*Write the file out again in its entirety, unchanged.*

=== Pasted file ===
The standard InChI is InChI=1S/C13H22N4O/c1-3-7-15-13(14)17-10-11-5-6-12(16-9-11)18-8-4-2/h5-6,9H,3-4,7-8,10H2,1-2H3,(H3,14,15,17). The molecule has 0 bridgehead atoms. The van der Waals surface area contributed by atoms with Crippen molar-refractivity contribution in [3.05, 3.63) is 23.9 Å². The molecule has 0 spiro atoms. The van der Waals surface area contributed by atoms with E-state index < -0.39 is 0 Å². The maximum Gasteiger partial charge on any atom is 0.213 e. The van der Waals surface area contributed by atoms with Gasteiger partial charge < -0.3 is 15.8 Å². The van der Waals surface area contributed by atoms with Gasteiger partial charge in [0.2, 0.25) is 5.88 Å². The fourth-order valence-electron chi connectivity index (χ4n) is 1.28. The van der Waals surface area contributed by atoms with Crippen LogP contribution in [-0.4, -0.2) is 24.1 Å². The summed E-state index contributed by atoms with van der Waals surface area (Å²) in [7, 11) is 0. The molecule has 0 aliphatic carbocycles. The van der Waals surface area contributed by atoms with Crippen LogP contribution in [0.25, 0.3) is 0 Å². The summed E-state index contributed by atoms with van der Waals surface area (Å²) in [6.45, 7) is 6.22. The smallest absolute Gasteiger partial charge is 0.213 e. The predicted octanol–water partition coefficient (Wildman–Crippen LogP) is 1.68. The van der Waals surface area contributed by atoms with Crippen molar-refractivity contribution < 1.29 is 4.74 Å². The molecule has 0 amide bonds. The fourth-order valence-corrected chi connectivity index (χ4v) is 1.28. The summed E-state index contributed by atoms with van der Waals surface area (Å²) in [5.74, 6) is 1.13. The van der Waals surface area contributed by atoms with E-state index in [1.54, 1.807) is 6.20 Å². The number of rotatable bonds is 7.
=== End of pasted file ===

The standard InChI is InChI=1S/C13H22N4O/c1-3-7-15-13(14)17-10-11-5-6-12(16-9-11)18-8-4-2/h5-6,9H,3-4,7-8,10H2,1-2H3,(H3,14,15,17). The molecule has 0 bridgehead atoms. The van der Waals surface area contributed by atoms with Crippen molar-refractivity contribution in [3.05, 3.63) is 23.9 Å². The molecule has 0 spiro atoms. The van der Waals surface area contributed by atoms with E-state index < -0.39 is 0 Å². The maximum Gasteiger partial charge on any atom is 0.213 e. The van der Waals surface area contributed by atoms with Gasteiger partial charge < -0.3 is 15.8 Å². The van der Waals surface area contributed by atoms with Gasteiger partial charge in [0.2, 0.25) is 5.88 Å². The fourth-order valence-electron chi connectivity index (χ4n) is 1.28. The van der Waals surface area contributed by atoms with Crippen LogP contribution in [-0.4, -0.2) is 24.1 Å². The summed E-state index contributed by atoms with van der Waals surface area (Å²) in [7, 11) is 0. The molecule has 0 aliphatic carbocycles. The van der Waals surface area contributed by atoms with Crippen LogP contribution in [0.25, 0.3) is 0 Å². The summed E-state index contributed by atoms with van der Waals surface area (Å²) in [6.45, 7) is 6.22. The smallest absolute Gasteiger partial charge is 0.213 e. The predicted octanol–water partition coefficient (Wildman–Crippen LogP) is 1.68. The van der Waals surface area contributed by atoms with Crippen molar-refractivity contribution < 1.29 is 4.74 Å². The molecule has 0 amide bonds. The fourth-order valence-corrected chi connectivity index (χ4v) is 1.28. The summed E-state index contributed by atoms with van der Waals surface area (Å²) in [5.74, 6) is 1.13. The van der Waals surface area contributed by atoms with E-state index in [1.54, 1.807) is 6.20 Å². The number of rotatable bonds is 7.